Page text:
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Clinical outcome of septic patients with undetectable vitamin D levels at ICU admission
© De Pascale et al.; 2015
Published: 1 October 2015
Septic patients with very low vitamin D (VD) levels are expected to most benefit from supplementation strategies but few data are available in this specific population.
Our purpose is to investigate the clinical/epidemiological profile and sepsis-related outcome of critically ill septic patients with undetectable VD levels at ICU admission.
We conducted an observational study enrolling, during a 12 months period, consecutive patients admitted to our ICU with severe sepsis/septic shock.
170 blood samples were obtained from 107 patients (septic shock / severe sepsis: 62% / 38%). ICU admission VD deficiency (≤ 20ng/mL) was observed in 93.5% of the patients: 57 (53.3%) showed undetectable levels ( < 7ng/mL). In patients (n = 33) who received, during the ICU stay, more than one VD blood sampling, hypovitaminosis D category did not change over time (p=ns). The principal infection site was the lung (48.6%): 50 (46.7%) patients were bacteraemic. Comparing patients with undetectable VD levels with those ones with values ≥ 7ng/mL, there were not significant differences regarding main comorbidities, presenting features and disease severity (p=ns). The former group showed a higher rate of microbiologically confirmed infections but a lower percentage of microbiological eradication (80.7% vs. 58%, p = 0.02; 35.3% vs 68%; p = 0.03, respectively). Furthermore they experienced longer duration of mechanical ventilation and vasopressor support: 9 ds [3.75-12.5] vs. 4 ds [2-0], p = 0.04; 7 ds [4-10] vs. 4 ds [2-7.25], p= 0.02. Sepsis-related mortality rate was higher in patients with VD levels < 7ng/mL (50.9% vs 26%). Multivariable regression analysis confirmed ICU admission undetectable VD concentration (p = 0.01) as independent predictor of sepsis-related mortality.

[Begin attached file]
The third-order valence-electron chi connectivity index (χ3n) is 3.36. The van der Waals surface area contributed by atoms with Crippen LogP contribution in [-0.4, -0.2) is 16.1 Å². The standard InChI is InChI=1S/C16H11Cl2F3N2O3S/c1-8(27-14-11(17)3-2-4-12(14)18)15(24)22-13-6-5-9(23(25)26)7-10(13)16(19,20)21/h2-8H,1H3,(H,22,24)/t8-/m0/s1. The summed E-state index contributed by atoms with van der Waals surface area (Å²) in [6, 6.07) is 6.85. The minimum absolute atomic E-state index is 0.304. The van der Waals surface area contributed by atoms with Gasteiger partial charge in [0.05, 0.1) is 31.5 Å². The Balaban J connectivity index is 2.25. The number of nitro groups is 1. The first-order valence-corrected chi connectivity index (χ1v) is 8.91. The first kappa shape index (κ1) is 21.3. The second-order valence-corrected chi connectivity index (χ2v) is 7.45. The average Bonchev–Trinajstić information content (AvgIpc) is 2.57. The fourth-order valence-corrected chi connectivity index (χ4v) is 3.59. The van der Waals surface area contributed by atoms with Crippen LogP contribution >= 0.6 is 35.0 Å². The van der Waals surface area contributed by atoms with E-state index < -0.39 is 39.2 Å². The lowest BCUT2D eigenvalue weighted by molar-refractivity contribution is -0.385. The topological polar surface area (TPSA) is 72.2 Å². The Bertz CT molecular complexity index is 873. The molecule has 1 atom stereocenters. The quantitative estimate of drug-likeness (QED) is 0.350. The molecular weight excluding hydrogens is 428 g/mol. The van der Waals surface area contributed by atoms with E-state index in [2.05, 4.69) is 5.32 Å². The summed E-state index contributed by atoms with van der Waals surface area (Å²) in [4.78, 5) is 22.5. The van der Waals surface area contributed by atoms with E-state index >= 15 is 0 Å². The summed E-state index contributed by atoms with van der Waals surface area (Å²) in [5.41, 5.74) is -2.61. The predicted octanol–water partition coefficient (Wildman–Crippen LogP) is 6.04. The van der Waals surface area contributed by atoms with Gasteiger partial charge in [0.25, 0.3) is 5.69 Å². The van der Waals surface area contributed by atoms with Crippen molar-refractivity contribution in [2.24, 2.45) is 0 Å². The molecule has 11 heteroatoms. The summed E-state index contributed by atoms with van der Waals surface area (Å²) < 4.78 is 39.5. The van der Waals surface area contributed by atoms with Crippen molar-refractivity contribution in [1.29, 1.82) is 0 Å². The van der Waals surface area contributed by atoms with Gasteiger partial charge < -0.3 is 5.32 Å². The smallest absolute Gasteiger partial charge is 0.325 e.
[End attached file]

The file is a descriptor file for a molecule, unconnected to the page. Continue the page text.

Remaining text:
Our results suggest that in critically ill septic patients undetectable VD levels at ICU admission may be a major determinant of clinical outcome. Further studies should assess the impact of replacement strategies in this subgroup of patients.
This article is published under license to BioMed Central Ltd. This is an Open Access article distributed under the terms of the Creative Commons Attribution License (http://creativecommons.org/licenses/by/4.0), which permits unrestricted use, distribution, and reproduction in any medium, provided the original work is properly cited.